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* find-mode-api(01) Removed MIOPEN_FIND_ENFORCE_SCOPE.
* find-mode-api(02) [refactor] Get rid of ConvolutionContext in FindMode ctor.
* find-mode-api(03) Make FindMode a member of ConvolutionDescriptor.
* find-mode-api(05) Add & implement public API and a macro for versioning.
* find-mode-api(06) Use in the driver and in test_find_db. Get rid of miopen::debug::FindModeDisable.
* find-mode-api(07) Move public API to internal header.
* find-mode-api(08) Added internal header
* find-mode-api(09) Added hidden functions for MIGraphX.
* find-mode-api(10) Convert hidden functions from C++ to C.
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README.md

MIOpen

AMD's library for high performance machine learning primitives. Sources and binaries can be found at MIOpen's GitHub site. The latest released documentation can be read online here.

MIOpen supports two programming models -

  1. OpenCL
  2. HIP

Prerequisites

  • A ROCm enabled platform, more info here
  • Base software stack, which includes
    • OpenCL - OpenCL libraries and header files
    • HIP -
      • HIP and HCC libraries and header files
      • clang-ocl -- required
  • MIOpenGEMM to enable various functionalities including transposed and dilated convolutions. This is optional on the HIP backend. Users can enable this library using the cmake configuration flag -DMIOPEN_USE_MIOPENGEMM=On.
  • ROCm cmake modules can be installed from here
  • Half - IEEE 754-based half-precision floating point library
  • Boost at least version 1.58
    • MIOpen uses boost-system and boost-filesystem packages to enable persistent kernel cache
  • MIOpenTENSILE Users can enable this library using the cmake configuration flag -DMIOPEN_USE_MIOPENTENSILE=On.
  • rocBlas

Installing MIOpen with pre-built packages

MIOpen can be installed on Ubuntu using apt-get.

For OpenCL backend: apt-get install miopen-opencl

For HIP backend: apt-get install miopen-hip

Currently both the backends cannot be installed on the same system simultaneously. If a different backend other than what currently exists on the system is desired, please uninstall the existing backend completely and then install the new backend.

Installing MIOpen kernels package

MIOpen provides an optional pre-compiled kernels package to reduce the startup latency. These precompiled kernels comprise a select set of popular input configurations and will expand in future release to contain additional coverage.

To install the kernels package for your GPU architecture, use the following command:

apt-get install miopenkernels-<arch>-<num cu>

Where <arch> is the GPU architecture ( for example, gfx900, gfx906 ) and <num cu> is the number of CUs available in the GPU (for example 56 or 64 etc).

Not installing these packages would not impact the functioning of MIOpen, since MIOpen will compile these kernels on the target machine once the kernel is run. However, the compilation step may significantly increase the startup time for different operations.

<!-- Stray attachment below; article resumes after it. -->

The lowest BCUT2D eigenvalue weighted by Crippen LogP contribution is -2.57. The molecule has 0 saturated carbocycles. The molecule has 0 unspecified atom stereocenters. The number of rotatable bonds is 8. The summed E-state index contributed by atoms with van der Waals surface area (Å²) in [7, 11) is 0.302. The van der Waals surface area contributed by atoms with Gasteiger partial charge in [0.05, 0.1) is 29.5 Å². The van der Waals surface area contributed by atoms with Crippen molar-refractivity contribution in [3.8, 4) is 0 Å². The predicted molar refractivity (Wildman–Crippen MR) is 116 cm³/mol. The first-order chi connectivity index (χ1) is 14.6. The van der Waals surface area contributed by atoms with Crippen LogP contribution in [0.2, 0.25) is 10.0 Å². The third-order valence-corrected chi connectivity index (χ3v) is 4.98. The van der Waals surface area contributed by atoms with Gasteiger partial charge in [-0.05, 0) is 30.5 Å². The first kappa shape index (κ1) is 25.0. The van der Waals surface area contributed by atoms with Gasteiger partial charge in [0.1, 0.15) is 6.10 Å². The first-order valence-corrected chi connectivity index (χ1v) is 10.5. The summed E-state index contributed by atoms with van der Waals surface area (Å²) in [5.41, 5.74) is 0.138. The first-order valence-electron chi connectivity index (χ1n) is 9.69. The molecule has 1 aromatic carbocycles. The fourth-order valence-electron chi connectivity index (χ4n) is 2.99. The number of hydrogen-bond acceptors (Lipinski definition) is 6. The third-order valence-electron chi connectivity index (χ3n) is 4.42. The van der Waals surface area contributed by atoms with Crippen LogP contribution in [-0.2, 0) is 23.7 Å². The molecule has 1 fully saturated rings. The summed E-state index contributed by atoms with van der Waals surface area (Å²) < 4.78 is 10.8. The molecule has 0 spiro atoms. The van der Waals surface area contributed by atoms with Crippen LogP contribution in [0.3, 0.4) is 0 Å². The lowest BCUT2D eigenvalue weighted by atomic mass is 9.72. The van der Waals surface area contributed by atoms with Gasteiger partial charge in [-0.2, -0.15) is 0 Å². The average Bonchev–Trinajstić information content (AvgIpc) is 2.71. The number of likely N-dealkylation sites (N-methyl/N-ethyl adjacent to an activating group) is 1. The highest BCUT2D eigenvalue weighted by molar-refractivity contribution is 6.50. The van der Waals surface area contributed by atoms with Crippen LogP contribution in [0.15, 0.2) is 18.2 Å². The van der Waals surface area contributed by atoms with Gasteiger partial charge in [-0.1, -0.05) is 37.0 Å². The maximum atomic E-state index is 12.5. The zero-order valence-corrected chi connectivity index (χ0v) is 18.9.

The script utils/install_precompiled_kernels.sh provided as part of MIOpen automates the above process, it queries the user machine for the GPU architecture and then installs the appropriate package. It may be invoked as:

./utils/install_precompiled_kernels.sh

The above script depends on the rocminfo package to query the GPU architecture.

Installing the dependencies

The dependencies can be installed with the install_deps.cmake, script: cmake -P install_deps.cmake

This will install by default to /usr/local but it can be installed in another location with --prefix argument:

cmake -P install_deps.cmake --prefix /some/local/dir

This prefix can used to specify the dependency path during the configuration phase using the CMAKE_PREFIX_PATH.

MIOpen's HIP backend uses rocBlas by default. Users can install rocBlas minimum release by using apt-get install rocblas. To disable using rocBlas set the configuration flag -DMIOPEN_USE_ROCBLAS=Off. rocBlas is not available for the OpenCL backend.

Installing minimum dependencies in ROCm environment

Users who are working in a fully installed and up to date ROCm environment may not wish to additionally install rocm-cmake, clang-ocl, MIOpenGEMM, MIOpenTensile or rocBLAS. This can be done by simply inserting the command --minimum into the cmake command as shown below:

cmake -P install_deps.cmake --minimum --prefix /some/local/dir

This will build the Boost and half libraries.

Building MIOpen from source

Configuring with cmake

First create a build directory:

mkdir build; cd build;

Next configure cmake. The preferred backend for MIOpen can be set using the -DMIOPEN_BACKEND cmake variable.

For OpenCL, run:

cmake -DMIOPEN_BACKEND=OpenCL ..

The above assumes that OpenCL is installed in one of the standard locations. If not, then manually set these cmake variables:

cmake -DMIOPEN_BACKEND=OpenCL -DMIOPEN_HIP_COMPILER=<hip-compiler-path> -DOPENCL_LIBRARIES=<opencl-library-path> -DOPENCL_INCLUDE_DIRS=<opencl-headers-path> ..

And an example setting the dependency path for an envirnment in ROCm 3.5 and later:

cmake -DMIOPEN_BACKEND=OpenCL -DMIOPEN_HIP_COMPILER=/opt/rocm/llvm/bin/clang++ -DCMAKE_PREFIX_PATH=/some/local/dir ..

For ROCm 3.3 and earlier:

cmake -DMIOPEN_BACKEND=OpenCL -DCMAKE_PREFIX_PATH=/some/local/dir ..

For the HIP backend on ROCm 3.3 and earlier, run:

Set the C++ compiler to hcc.

export CXX=<location-of-hcc-compiler>
cmake -DMIOPEN_BACKEND=HIP -DCMAKE_PREFIX_PATH="<hip-installed-path>;<hcc-installed-path>;<clang-ocl-installed-path>;<miopen-dependency-path>" ..

An example cmake step can be:

CXX=/opt/rocm/hcc/bin/hcc cmake -DMIOPEN_BACKEND=HIP -DCMAKE_PREFIX_PATH="/opt/rocm/hcc;/opt/rocm/hip;/some/local/dir" ..

For the HIP backend on ROCm 3.5 and later, run:

Set the C++ compiler to clang++.

export CXX=<location-of-clang++-compiler>